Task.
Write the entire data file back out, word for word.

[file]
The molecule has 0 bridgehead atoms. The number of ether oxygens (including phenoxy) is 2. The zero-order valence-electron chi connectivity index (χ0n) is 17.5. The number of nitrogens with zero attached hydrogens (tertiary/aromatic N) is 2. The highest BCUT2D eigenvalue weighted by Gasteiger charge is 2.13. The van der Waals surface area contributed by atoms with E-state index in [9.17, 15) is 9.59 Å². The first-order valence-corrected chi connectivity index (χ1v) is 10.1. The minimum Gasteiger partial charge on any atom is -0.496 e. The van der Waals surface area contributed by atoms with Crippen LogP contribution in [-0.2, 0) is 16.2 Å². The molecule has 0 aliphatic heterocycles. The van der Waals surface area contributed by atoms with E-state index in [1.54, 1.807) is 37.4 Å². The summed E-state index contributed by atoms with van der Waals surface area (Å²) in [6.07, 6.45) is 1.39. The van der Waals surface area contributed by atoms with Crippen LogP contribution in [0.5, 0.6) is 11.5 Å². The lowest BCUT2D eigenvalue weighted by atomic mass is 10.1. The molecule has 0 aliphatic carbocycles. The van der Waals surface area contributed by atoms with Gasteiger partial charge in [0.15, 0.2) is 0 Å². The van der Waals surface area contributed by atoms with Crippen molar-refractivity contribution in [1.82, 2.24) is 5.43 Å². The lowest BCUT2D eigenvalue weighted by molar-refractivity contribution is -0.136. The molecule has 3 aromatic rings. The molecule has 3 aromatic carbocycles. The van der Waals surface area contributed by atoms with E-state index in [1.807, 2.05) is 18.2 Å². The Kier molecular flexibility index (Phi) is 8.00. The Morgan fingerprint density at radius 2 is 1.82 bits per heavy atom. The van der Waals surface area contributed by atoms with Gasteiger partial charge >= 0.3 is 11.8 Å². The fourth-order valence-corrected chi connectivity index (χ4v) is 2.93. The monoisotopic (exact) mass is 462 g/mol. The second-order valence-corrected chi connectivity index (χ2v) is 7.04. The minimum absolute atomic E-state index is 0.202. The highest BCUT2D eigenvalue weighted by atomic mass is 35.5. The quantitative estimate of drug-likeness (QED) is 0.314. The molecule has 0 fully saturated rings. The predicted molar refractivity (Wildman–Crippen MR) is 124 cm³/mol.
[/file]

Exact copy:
The molecule has 0 bridgehead atoms. The number of ether oxygens (including phenoxy) is 2. The zero-order valence-electron chi connectivity index (χ0n) is 17.5. The number of nitrogens with zero attached hydrogens (tertiary/aromatic N) is 2. The highest BCUT2D eigenvalue weighted by Gasteiger charge is 2.13. The van der Waals surface area contributed by atoms with E-state index in [9.17, 15) is 9.59 Å². The first-order valence-corrected chi connectivity index (χ1v) is 10.1. The minimum Gasteiger partial charge on any atom is -0.496 e. The van der Waals surface area contributed by atoms with Crippen LogP contribution in [-0.2, 0) is 16.2 Å². The molecule has 0 aliphatic heterocycles. The van der Waals surface area contributed by atoms with E-state index in [1.54, 1.807) is 37.4 Å². The summed E-state index contributed by atoms with van der Waals surface area (Å²) in [6.07, 6.45) is 1.39. The van der Waals surface area contributed by atoms with Crippen LogP contribution in [0.5, 0.6) is 11.5 Å². The lowest BCUT2D eigenvalue weighted by atomic mass is 10.1. The molecule has 0 aliphatic carbocycles. The van der Waals surface area contributed by atoms with Gasteiger partial charge in [0.15, 0.2) is 0 Å². The van der Waals surface area contributed by atoms with Crippen molar-refractivity contribution in [1.82, 2.24) is 5.43 Å². The lowest BCUT2D eigenvalue weighted by molar-refractivity contribution is -0.136. The molecule has 3 aromatic rings. The molecule has 3 aromatic carbocycles. The van der Waals surface area contributed by atoms with E-state index in [1.807, 2.05) is 18.2 Å². The Kier molecular flexibility index (Phi) is 8.00. The Morgan fingerprint density at radius 2 is 1.82 bits per heavy atom. The van der Waals surface area contributed by atoms with Gasteiger partial charge >= 0.3 is 11.8 Å². The fourth-order valence-corrected chi connectivity index (χ4v) is 2.93. The monoisotopic (exact) mass is 462 g/mol. The second-order valence-corrected chi connectivity index (χ2v) is 7.04. The minimum absolute atomic E-state index is 0.202. The highest BCUT2D eigenvalue weighted by atomic mass is 35.5. The quantitative estimate of drug-likeness (QED) is 0.314. The molecule has 0 fully saturated rings. The predicted molar refractivity (Wildman–Crippen MR) is 124 cm³/mol.